Research Proposal

How to Write a Research Proposal

 Writing a good research proposal could mean the difference between mediocre grades and excellent grades.  Learn how to write a solid research proposal by following these important guidelines.

Things to Keep in Mind Before Writing a Research Proposal

  •  Your research proposal needs to make an impact on the reader so that your message is put across clearly and convincingly.
  • Ensure that you are able to answer these questions in your work: What type of research project you plan to undertake, why is it important to study whatever you are planning to research, and how you will proceed with the research.

Writing a Research Proposal Introduction

Your main objective is to deliver a punch from the first line of your research proposal.  This means that the introduction should make an impact and should flow easily into the hypothesis section of the research proposal.

Writing a Research Proposal Hypothesis

 Many students find this to be the trickiest part of their research proposal.  Stick to these rules to write a good hypothesis:

  • The hypothesis should be one, catchy phrase with the express purpose of advancing your idea in your chosen field.
  • The hypothesis is essentially your proposal’s thesis and should provide a statement that can be tested and that is an idea (compared to being simply a fact).
  • Try and get a fresh take on the subject matter and think ‘outside the box’. Don’t play safe with trendy subjects.

Presenting your Ideas

Right after the hypothesis, you should provide short answers to the three questions you asked yourself in the paragraph “Things to Keep in Mind when Writing a Research Proposal”.  There is no need to elaborate beyond a few phrases – you’ll be able to do so in the paper.

Literature Review

 At this stage of the paper, you will need to essentially prove that no research has been undertaken in what you are proposing to study.  To do so, you will need to do the following:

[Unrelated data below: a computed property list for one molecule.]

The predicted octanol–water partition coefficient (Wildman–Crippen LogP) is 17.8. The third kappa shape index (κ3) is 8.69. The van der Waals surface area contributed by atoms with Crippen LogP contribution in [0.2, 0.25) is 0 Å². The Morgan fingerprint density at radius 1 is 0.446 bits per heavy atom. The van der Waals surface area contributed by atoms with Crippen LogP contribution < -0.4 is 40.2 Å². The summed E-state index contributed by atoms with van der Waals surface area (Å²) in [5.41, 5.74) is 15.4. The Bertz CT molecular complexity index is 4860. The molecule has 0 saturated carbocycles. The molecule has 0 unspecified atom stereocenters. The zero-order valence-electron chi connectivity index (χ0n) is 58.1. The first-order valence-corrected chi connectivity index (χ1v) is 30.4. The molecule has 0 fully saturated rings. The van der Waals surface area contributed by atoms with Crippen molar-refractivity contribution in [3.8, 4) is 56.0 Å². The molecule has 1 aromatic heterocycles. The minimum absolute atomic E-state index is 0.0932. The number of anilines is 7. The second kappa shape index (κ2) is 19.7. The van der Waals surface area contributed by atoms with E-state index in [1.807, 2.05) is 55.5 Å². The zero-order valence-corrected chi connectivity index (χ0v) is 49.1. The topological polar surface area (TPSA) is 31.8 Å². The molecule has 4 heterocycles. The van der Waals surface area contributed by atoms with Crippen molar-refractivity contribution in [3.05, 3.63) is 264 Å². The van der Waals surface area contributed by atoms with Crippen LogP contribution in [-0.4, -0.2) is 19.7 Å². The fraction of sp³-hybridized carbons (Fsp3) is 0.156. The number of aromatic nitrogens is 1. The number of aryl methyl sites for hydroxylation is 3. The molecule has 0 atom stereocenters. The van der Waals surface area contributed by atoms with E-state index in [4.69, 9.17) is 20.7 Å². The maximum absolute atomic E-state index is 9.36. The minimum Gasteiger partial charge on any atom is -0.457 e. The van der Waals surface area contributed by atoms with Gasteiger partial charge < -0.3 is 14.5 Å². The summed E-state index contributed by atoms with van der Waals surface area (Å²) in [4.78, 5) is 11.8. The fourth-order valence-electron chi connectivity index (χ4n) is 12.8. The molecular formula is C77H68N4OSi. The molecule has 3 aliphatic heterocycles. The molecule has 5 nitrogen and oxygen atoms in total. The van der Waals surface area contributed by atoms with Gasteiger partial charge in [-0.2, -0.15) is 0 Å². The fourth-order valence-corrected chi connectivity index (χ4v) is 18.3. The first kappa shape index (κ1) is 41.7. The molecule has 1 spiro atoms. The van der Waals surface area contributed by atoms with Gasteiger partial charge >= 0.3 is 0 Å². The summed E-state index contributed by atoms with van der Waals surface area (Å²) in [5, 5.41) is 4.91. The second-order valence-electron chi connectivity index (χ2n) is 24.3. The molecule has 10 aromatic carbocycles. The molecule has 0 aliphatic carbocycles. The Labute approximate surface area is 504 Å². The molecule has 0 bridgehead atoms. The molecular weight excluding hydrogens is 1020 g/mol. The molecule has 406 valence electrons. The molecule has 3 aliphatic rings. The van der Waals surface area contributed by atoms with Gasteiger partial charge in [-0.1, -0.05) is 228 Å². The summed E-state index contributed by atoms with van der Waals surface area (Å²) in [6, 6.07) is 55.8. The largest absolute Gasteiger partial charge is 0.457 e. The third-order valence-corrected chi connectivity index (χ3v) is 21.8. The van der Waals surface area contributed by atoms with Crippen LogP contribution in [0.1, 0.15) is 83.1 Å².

•  Enumerate and critically analyze a list or bibliography.
  • There is no need to review all the articles and books you mention in your bibliography.
  • Use clear, easy to understand language to get your message across.
  • Convince the reader why your research is so important in your particular field (eg. opening new research horizons, accelerating the development of knowledge in the field, etc.)

Writing the Methodology

 The methodology section of the research proposal should outline which methods will be used to answer the question. 

  •  The methods used should be divided into quantitative (eg. statistics) and qualitative (eg. questionnaires and interviews).
  • Show why you picked one or both methods.  Some proposals are only suited for quantitative or qualitative methods, while others can use a mix of both.

 Writing the Conclusion of a Research Proposal

 The conclusion section of your research proposal should be a summary of everything written above.  Remind the reader again that the hypothesis is new and the research worth being undertaken.  Your conclusion should answer the research question simply and clearly.

 Tips for Writing a Successful Research Proposal

  •  The length of your research proposal will be determined by your educational institution, but generally speaking, you should stick to no more than 1500 words.
  • Check online to see examples of a sample research proposal. There are many handy tools on the Internet that you could use to help you.  Consider buying a pre-writtten research proposal to see an entire example of how a research proposal should be written.

Helpful Links

A Guide to APA Citation

A Guide to MLA Citation

Recently published research proposals